You are here:
Increasing the credibility of regional climate simulations by introducing subgrid-scale cloud – radiation interactions
Herwehe, J., Kiran Alapaty, T. Otte, AND C. Nolte. Increasing the credibility of regional climate simulations by introducing subgrid-scale cloud – radiation interactions. JOURNAL OF GEOPHYSICAL RESEARCH-ATMOSPHERES. American Geophysical Union, Washington, DC, 119(9):5317-5330, (2014).
The radiation schemes in the Weather Research and Forecasting (WRF) model have previously not accounted for the presence of subgrid-scale cumulus clouds, thereby resulting in unattenuated shortwave radiation, which can lead to overly energetic convection and overpredicted surface precipitation. This deficiency can become problematic when applying WRF as a regional climate model (RCM). Therefore, modifications were made to the WRF model to allow the Kain–Fritsch (KF) convective parameterization to provide subgrid-scale cloud fraction and condensate feedback to the rapid radiative transfer model–global (RRTMG) shortwave and longwave radiation schemes. The effects of these changes are analyzed via 3 year simulations using the standard and modified versions of WRF, comparing the modeled results with the North American Regional Reanalysis (NARR) and Climate Forecast System Reanalysis data, as well as with available data from the Surface Radiation Network and Clouds and Earth's Radiant Energy System. During the summer period, including subgrid cloudiness estimated by KF in the RRTMG reduces the surface shortwave radiation, leading to less buoyant energy, which is reflected in a smaller diabatic convective available potential energy, thereby alleviating the overly energetic convection. Overall, these changes have reduced the overprediction of monthly, regionally averaged precipitation during summer for this RCM application, e.g., by as much as 49 mm for the southeastern U.S., to within 0.7% of the NARR value of 221 mm. These code modifications have been incorporated as an option available in the latest version of WRF (v3.6).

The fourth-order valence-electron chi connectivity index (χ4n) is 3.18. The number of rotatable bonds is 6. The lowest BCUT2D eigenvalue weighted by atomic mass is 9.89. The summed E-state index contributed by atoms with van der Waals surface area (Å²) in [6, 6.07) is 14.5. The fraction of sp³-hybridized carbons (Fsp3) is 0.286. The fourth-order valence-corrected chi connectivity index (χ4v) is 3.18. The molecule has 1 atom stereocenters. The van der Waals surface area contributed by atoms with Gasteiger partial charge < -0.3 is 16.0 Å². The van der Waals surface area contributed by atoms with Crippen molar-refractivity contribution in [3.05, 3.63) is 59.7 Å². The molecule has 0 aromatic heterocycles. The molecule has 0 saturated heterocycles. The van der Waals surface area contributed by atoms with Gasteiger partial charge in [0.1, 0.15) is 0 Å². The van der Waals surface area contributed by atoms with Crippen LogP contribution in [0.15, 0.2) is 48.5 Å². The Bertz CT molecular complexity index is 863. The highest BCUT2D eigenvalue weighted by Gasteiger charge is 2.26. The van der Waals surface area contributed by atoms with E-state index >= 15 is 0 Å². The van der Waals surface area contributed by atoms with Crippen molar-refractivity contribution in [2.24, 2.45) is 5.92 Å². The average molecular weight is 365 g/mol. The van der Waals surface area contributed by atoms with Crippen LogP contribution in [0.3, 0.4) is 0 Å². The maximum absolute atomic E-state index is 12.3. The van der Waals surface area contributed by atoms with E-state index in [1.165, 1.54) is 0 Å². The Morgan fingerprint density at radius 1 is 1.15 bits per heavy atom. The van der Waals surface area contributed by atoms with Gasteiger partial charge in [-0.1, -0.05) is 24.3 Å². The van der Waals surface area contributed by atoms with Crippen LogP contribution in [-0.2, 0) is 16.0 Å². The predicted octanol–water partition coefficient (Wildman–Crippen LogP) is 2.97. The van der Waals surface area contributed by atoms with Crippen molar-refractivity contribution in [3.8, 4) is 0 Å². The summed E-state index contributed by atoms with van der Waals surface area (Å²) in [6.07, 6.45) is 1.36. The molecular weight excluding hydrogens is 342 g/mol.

The National Exposure Research Laboratory’s Atmospheric Modeling Division (AMAD) conducts research in support of EPA’s mission to protect human health and the environment. AMAD’s research program is engaged in developing and evaluating predictive atmospheric models on all spatial and temporal scales for forecasting the Nation’s air quality and for assessing changes in air quality and air pollutant exposures, as affected by changes in ecosystem management and regulatory decisions. AMAD is responsible for providing a sound scientific and technical basis for regulatory policies based on air quality models to improve ambient air quality. The models developed by AMAD are being used by EPA, NOAA, and the air pollution community in understanding and forecasting not only the magnitude of the air pollution problem, but also in developing emission control policies and regulations for air quality improvements.
URLs/Downloads:Journal of Geophysical Research: Atmospheres Exit
FINAL FINAL HERWEHE_ET_AL_JGR_PAPER_REVISED_14APR2014.PDF (PDF,NA pp, 813.617 KB, about PDF)
Record Details:Record Type: DOCUMENT (JOURNAL/PEER REVIEWED JOURNAL)
Organization:U.S. ENVIRONMENTAL PROTECTION AGENCY
OFFICE OF RESEARCH AND DEVELOPMENT
NATIONAL EXPOSURE RESEARCH LAB
ATMOSPHERIC MODELING DIVISION